And in Great Britain researchers have tested a simple solar reactor that can turn sunlight, carbon dioxide and water into the raw material for synthetic fuel.

Neither technology is anywhere near ready for commercial exploitation. But each could be scaled up.

The first confronts two global challenges: the devastating burden of uneaten food and the alarming build-up of electronic waste each year. The second improves on an idea from nature and turns sunlight and atmosphere directly into energy without the lengthy business of growing and burying forests and waiting 100 million years before they turn into fossil fuels.

“Sometimes things don’t work as well as you expected, but this was a rare case where it actually worked better”

And each is a reminder of the startling levels of ingenuity and resource in the world’s laboratories, in the search for solutions to the seemingly intractable challenge of climate change, and the shift to clean energy.

Right now, batteries surrender their valuable component metals by being heated to 500°C, or dissolved in strong acids, or in solutions of hydrogen peroxide: there are secondary pollutants and health and safety risks at each stage.

Researchers from Nanyang Technological University in Singapore report in the journal Environmental Science and Technology that they made a kind of paste of crushed batteries, mixed it with powdered orange peel and added citric acid – almost any citrus fruit produces the stuff naturally – and at a temperature of 100°C recovered around 90% of the cobalt, lithium, nickel and manganese from the waste without producing any further new waste that could be toxic.

To make their point, the researchers then used those recovered metals to make new lithium-ion batteries.

Cellulose the key

By 2026, the market for the batteries in smartphones, notebooks, cameras, medical devices and electronic vehicles is expected to reach US$139bn (£105bn).

In Europe, only about 5% of the waste from these batteries is recycled. The key to the success of the experiment, the researchers say, proved to be the cellulose in the orange peel. It turned to sugar under heat during the reaction process, to help leach the important metals from the waste slurry.

The world is not short of disposable cellulose. Humans generate 1.3bn tonnes a year in the form of food waste. The world also generates 50 million tonnes of electronic waste every year. The Singapore studies suggest the real possibility of a circular economy with zero waste: so far, an environmentalist’s dream.

Another recurring environmentalist dream has been to steal a leaf from nature’s book and turn sunlight and carbon dioxide directly into stored energy. Carbon dioxide is a building block of all fuels.

Minimal waste

There have been repeated experiments to develop an “artificial leaf”. Researchers in the UK have announced a variant approach. They report in Nature Energy that they have tested a set of photo-catalysts on sheets made up of semi-conductor powders, to convert carbon dioxide and water to formic acid, which is a precursor to a range of possible synthetic fuels.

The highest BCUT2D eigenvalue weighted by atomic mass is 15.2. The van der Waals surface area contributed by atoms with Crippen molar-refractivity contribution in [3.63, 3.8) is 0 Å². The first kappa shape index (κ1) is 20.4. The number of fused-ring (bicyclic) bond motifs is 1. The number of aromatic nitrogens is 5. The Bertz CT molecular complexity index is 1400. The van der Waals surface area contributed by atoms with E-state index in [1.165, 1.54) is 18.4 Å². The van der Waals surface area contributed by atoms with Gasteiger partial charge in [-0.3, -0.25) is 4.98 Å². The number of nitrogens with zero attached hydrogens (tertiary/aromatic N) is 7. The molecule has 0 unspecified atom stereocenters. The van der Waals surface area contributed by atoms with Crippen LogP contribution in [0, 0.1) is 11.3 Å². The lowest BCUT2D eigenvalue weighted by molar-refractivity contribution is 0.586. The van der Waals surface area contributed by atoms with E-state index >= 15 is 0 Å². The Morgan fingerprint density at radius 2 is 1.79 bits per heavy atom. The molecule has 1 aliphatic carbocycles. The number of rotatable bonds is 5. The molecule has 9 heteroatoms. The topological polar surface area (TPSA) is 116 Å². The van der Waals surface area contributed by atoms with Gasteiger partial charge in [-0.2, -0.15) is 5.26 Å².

Sunlight delivers the power. There is no electric current involved, no wiring, no chemical reagents that have to be deployed, and the only waste is atomic oxygen. Right now, the test unit is only 20cms square. It could however be scaled up to several metres to produce clean fuel on energy farms.

“We were surprised how well it worked in terms of its selectivity – it produced almost no by-products,” said Qian Wang, a chemist at the University of Cambridge, who led the study.

“Sometimes things don’t work as well as you expected, but this was a rare case where it actually worked better.” Climate News Network

Wastewater flushes away a river of wealth

Waste not, want not. Especially water. The wastewater that flows through the world’s sewers has value that could be recovered.

LONDON, 7 February, 2020 − Canadian scientists have identified a new source of energy, wealth and nourishment being lost every day in every city, town and municipality on the planet: a great river of wastewater.

What swirls down the kitchen and bathroom plugholes in every home, cascades into the town drains and flushes the city sewers contains enough latent energy to power almost 160 million households.

The flow of wasted water is big enough to irrigate up to an area equal to one-fifth of all the farmland in the European Union. And the nitrogen, phosphorus and potassium that sluices down the world’s drains would be enough to meet almost one-eighth of the world’s fertiliser demand, and notionally generate a revenue stream of more than $13 bn a year.

In effect, the researchers argue, humans are every day flushing good money down the toilet. And this stream of lost income could only keep growing. Right now, according to a new study in the UN journal Natural Resources Forum, the world’s wastewater discharges add up to 380 billion cubic metres a year.

This is five times the volume of the water tumbling over Niagara Falls on the US-Canadian border. It is equivalent to the entire flow of the Ganges through the Indian subcontinent: it could fill Africa’s Lake Victoria in seven years, and Switzerland’s Lake Geneva in three months.

“Municipal wastewater was and often still is seen as filth”

Research of this kind has two functions. One of them is to underline the sheer scale of the destructive challenge of the Anthropocene, the new informal name for the geological epoch inaugurated in the last century by one species, Homo sapiens, at the expense of the other 10 million species on the planet. And the other is to highlight the potential squandered by people, industry and government every day, everywhere.

How much of all of this diluted wealth and power could be recovered and used again is not certain. What researchers based at the UN University Institute for Water, Environment and Health in Ontario have established is that such issues might repay investment, especially as the volume of wastewater is certain to grow: by almost a quarter in the next decade, and by more than 50% by 2050.

“Municipal wastewater was and often still is seen as filth,” said Vladimir Smakhtin, who directs the UN University institute.